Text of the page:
Protecting yourself, your patients, and staff from nosocomial infections, and in particular from surgical site infections (SSI) is essential to avoid unnecessary suffering, but also to be able to save costs, improve standards of care and prevent contamination. 

About one in 20 patients undergoing surgery will develop a surgical site infection; in addition, the rate of exposure of personnel to the patient’s blood during surgery reaches 10.4 per 100 procedures. It is important to ensure patient safety in the operating room and to protect healthcare workers from infections from blood-borne diseases. 

Indeed, health care workers are often exposed to pathogens. Needlestick injuries, estimated at about one million in Europe every year, put them at risk of contracting blood-borne diseases, including hepatitis B, hepatitis C and HIV. The risk for patients is even higher.  

Consequently, we at AMIL Care think it is important to learn more about SSI surgical site infections. 

Surgical site infections (SSI): what are they?

SSIs are potential complications associated with any type of surgical procedure. In the world, they still have a critical impact on patient mortality and morbidity, and on the additional costs borne by the healthcare system and users. 

SSI is the type of infection most likely to be hospitalized in low- and middle-income countries, which is why SSI prevention has received significant attention from infection control professionals, health authorities, and the media. 

The burden of surgical site infections

As you might guess, surgical site infections are particularly expensive to treat. An example of SSI would be a patient who develops a deep tissue infection, resulting in him being hospitalized for an extended period of time, occupying bed space that could have been used for other patients.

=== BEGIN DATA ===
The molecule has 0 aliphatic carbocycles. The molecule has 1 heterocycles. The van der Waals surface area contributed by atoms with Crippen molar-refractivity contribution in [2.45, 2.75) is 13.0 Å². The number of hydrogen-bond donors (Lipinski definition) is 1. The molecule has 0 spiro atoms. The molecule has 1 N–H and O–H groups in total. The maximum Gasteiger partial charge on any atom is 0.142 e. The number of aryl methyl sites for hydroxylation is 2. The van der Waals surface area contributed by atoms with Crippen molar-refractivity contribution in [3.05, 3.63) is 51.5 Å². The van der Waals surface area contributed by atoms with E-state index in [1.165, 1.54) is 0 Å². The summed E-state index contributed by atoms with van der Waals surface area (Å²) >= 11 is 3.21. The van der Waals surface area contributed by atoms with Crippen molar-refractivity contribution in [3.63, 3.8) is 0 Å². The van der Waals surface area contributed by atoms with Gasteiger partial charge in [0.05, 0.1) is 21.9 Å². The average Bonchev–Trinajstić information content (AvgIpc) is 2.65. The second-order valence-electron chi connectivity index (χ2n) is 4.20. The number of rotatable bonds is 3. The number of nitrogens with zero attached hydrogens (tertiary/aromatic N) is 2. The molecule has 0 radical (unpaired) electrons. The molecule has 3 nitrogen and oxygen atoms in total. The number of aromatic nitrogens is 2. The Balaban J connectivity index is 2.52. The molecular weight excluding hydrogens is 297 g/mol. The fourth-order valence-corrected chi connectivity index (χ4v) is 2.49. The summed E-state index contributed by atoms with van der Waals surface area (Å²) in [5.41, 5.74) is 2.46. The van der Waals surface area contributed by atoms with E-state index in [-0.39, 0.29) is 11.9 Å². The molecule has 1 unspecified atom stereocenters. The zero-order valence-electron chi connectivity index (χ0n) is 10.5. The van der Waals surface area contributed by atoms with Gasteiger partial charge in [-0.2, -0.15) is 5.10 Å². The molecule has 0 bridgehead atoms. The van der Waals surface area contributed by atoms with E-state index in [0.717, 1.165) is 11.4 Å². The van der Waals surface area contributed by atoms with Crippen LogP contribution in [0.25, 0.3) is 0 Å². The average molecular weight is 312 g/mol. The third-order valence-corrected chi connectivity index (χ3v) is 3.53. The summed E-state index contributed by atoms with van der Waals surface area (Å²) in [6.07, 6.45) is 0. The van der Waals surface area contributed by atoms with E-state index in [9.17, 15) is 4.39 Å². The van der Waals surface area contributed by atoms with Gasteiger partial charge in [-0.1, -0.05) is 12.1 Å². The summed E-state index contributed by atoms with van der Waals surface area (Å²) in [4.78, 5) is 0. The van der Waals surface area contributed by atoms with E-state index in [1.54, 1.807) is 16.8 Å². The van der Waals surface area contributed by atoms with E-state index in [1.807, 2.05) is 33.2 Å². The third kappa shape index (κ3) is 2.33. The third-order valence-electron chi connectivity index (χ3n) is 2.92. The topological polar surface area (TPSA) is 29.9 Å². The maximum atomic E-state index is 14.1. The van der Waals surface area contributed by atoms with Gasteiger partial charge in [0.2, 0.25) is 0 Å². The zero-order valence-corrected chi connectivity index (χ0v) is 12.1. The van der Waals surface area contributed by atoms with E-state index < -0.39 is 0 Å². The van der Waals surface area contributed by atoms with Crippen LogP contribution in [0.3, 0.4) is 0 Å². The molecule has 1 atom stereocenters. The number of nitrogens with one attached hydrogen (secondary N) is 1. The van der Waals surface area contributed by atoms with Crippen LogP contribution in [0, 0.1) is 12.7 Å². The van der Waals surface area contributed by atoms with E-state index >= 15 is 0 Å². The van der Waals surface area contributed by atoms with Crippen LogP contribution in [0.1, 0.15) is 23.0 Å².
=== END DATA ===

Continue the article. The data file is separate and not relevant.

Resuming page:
As Epicenter, the public health epidemiology of the Istituto Superiore di Sanità, explains, several studies have been conducted in Italy since the 1980s to assess the frequency of hospital infections. Based on the ECDC protocol, Italy developed a point prevalence study, conducted on 56 facilities and 14,773 patients distributed in various departments, which took place between October and November 2016. This study showed that the prevalence of patients with at least one SSI was 8.03%. The most frequent infections were respiratory (23.5 percent), bacteremia (18.3 percent), urinary (18 percent), and surgical site (14.4 percent). 

For further information, we refer to the reading of the study prepared by the World Health Organization. 

Surgical site infections or operating room infections: what are they?

We can classify three main surgical site infections: 

  • Surgical site infection is limited to the incision site superficial infection.
  • Surgical site infection is limited to the incision site deep infection.
  • Surgical site infection involving organs and spaces. 

Superficial infections are infections that occur within 30 days of the date of surgery and may only involve the skin or subcutaneous tissue in the incision area. In general, this type of infection can have some symptoms, such as: 

  • purulent discharge from the incision;
  • pain or feeling of tension;
  • localized swelling redness. 

Deep infections occur within 30 days of surgery in the absence of a prosthetic implant, within a year in the presence of a prosthetic implant, and show at least one of the following symptoms: 

  • purulent discharge from deep tissues, but not involving organs or spaces adjacent to the incision;